“I feel worn out and wish my husband would give me more support. He says he wants to and that I should just give him a list. Any ideas?”

Out of our marriage and experience with many couples with children, here’s a Top Ten list (in no particular order) addressed to parents; hopefully some of these suggestions will fit your relationship:

Take initiative with the kids – When a child has a need or a problem, dive in. For example, you be the one to tend to your child in a restaurant. If your partner offers a suggestion, take on board what’s useful in his or her comment, and keep diving in.

Take on a regular chore – Pick an everyday childrearing or housework task and start doing it routinely with little fanfare.

Arrange date nights – Set up the babysitting, take the lead in telling your kids that you’re going out, and be the last one out the door.

Start by joining – Try to have your opening move be one of interest, support, empathy, and what you agree with – rather than withdrawal, detached analysis, or disagreement. Imagine how you’d feel if you were your partner, if you had his or her tasks, day, life. Try to explore any negative feelings in them rather than stepping back from them or trying to fix them quickly so they go away.

Ask three questions in a row – Every day, try to ask three questions in a row about your partner’s inner experience, such as:
How did you feel when _______ ?
Deep down, what did you really want in that situation?
Can you say more about that?

Give your partner a night off each week – From start to finish, handle one night a week. It’s fine to have take-out and to do things your way (as long as the effects don’t spill over onto your partner). If they want to stay home and take a long bath, you’re still in charge of the kids and the housework.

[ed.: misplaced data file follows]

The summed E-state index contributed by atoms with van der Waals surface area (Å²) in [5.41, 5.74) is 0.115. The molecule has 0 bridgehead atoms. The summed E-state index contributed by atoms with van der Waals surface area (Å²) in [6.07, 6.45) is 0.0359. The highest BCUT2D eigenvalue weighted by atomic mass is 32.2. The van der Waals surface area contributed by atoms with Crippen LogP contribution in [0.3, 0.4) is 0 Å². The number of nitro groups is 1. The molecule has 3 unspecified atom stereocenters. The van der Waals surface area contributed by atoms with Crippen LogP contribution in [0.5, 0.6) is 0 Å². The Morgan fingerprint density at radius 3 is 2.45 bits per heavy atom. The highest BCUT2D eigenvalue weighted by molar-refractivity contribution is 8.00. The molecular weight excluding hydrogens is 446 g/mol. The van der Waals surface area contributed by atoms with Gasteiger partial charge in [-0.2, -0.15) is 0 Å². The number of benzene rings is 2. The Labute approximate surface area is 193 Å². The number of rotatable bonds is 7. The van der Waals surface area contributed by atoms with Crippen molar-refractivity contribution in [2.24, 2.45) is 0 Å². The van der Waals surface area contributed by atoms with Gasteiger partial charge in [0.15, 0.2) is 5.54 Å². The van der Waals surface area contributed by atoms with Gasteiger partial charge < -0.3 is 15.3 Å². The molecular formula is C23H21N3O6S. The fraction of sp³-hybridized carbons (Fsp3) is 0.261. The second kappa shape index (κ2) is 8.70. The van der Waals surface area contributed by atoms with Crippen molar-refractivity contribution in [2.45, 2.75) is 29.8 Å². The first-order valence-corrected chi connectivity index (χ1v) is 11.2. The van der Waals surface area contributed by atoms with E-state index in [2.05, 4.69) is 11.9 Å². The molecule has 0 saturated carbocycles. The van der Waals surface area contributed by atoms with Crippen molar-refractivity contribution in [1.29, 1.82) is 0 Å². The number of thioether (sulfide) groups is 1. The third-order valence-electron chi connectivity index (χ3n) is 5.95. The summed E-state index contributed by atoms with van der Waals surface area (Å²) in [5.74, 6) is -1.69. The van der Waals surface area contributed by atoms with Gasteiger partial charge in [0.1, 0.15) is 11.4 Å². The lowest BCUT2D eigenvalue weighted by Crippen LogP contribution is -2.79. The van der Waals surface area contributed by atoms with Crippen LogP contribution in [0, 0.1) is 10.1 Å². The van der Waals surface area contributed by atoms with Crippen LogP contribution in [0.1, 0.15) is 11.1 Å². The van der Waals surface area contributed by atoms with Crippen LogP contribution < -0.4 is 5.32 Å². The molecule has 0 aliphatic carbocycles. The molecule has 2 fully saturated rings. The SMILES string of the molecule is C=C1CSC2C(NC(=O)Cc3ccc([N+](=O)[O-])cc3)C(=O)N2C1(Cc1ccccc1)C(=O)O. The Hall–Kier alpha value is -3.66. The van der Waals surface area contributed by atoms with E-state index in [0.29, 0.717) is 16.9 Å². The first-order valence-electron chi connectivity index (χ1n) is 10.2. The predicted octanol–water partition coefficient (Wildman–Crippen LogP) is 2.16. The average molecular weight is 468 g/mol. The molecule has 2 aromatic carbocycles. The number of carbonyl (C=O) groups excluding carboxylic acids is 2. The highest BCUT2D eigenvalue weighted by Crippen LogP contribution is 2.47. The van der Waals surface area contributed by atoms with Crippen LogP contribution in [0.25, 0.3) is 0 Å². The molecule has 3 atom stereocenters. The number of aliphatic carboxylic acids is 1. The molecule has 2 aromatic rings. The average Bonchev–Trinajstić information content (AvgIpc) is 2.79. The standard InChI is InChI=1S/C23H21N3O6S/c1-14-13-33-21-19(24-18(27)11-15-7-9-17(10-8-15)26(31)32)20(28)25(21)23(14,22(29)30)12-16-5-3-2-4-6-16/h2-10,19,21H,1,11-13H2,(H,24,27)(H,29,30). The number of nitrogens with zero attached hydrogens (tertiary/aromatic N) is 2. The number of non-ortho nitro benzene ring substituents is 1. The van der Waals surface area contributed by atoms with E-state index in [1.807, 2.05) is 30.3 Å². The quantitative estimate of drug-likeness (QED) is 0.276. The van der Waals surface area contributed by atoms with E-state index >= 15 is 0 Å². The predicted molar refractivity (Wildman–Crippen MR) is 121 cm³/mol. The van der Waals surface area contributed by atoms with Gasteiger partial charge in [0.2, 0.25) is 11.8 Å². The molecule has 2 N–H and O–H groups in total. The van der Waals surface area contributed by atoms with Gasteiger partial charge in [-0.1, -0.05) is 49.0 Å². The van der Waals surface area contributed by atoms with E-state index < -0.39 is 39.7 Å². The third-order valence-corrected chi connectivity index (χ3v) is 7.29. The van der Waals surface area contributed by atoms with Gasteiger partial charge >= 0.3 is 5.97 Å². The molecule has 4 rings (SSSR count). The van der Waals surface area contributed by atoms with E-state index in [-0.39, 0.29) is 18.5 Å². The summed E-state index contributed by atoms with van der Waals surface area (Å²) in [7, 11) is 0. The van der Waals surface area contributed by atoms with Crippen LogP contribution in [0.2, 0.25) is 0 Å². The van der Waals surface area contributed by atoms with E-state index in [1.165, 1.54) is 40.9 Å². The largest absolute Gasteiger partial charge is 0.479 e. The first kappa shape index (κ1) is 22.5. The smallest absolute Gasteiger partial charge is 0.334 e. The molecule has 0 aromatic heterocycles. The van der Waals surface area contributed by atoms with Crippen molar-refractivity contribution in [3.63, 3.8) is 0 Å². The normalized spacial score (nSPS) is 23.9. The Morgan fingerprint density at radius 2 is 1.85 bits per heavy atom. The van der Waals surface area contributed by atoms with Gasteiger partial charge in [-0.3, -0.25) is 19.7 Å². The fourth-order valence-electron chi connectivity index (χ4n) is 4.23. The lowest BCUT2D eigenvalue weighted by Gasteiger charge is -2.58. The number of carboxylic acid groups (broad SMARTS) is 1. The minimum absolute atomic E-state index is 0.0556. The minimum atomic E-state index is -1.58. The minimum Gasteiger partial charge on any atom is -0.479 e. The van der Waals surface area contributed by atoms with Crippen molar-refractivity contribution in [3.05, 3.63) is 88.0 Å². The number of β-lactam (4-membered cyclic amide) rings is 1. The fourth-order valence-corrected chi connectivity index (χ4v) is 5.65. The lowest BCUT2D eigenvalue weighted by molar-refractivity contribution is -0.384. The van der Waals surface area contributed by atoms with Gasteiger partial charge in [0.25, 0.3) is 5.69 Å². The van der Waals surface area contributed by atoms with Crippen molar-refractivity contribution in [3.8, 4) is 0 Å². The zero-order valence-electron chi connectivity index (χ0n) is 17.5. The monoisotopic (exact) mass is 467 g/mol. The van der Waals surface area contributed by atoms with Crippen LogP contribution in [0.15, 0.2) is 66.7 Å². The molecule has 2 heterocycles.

Reach out to your partner first – A relationship is like a series of volleys in tennis, and it’s typically one person in the partnership who puts the ball in play. If it’s not you, then be the one to call to see how the other’s day is going. Give them a card or small present out of the blue. Be the one to say, “Hey, let’s talk.”

Stick up for your partner with your family and friends – Put your partner in a good light. Imagine that the conversation is being recorded and your partner will listen to it; what would their reaction be?

Communicate a vulnerable feeling or wish – Share some part of your inner experience that is soft, vulnerable, and open. If it makes you squirm a bit to imagine saying it – that’s what you ought to say!

Be affectionate without it being about sex – Besides the obvious (hugs, etc.), try little massages or back scratches, rubbing your partner’s feet, or fluffing their hair. Ask them what they like. With words, tell them things that you like about them, why you’re fond of them. Tell them you love them. A lot.

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This is an article adapted from the book Mother Nurture (2002) by Rick Hanson, Ph.D., Jan Hanson, M.S. and Ricki Pollycove, M.D.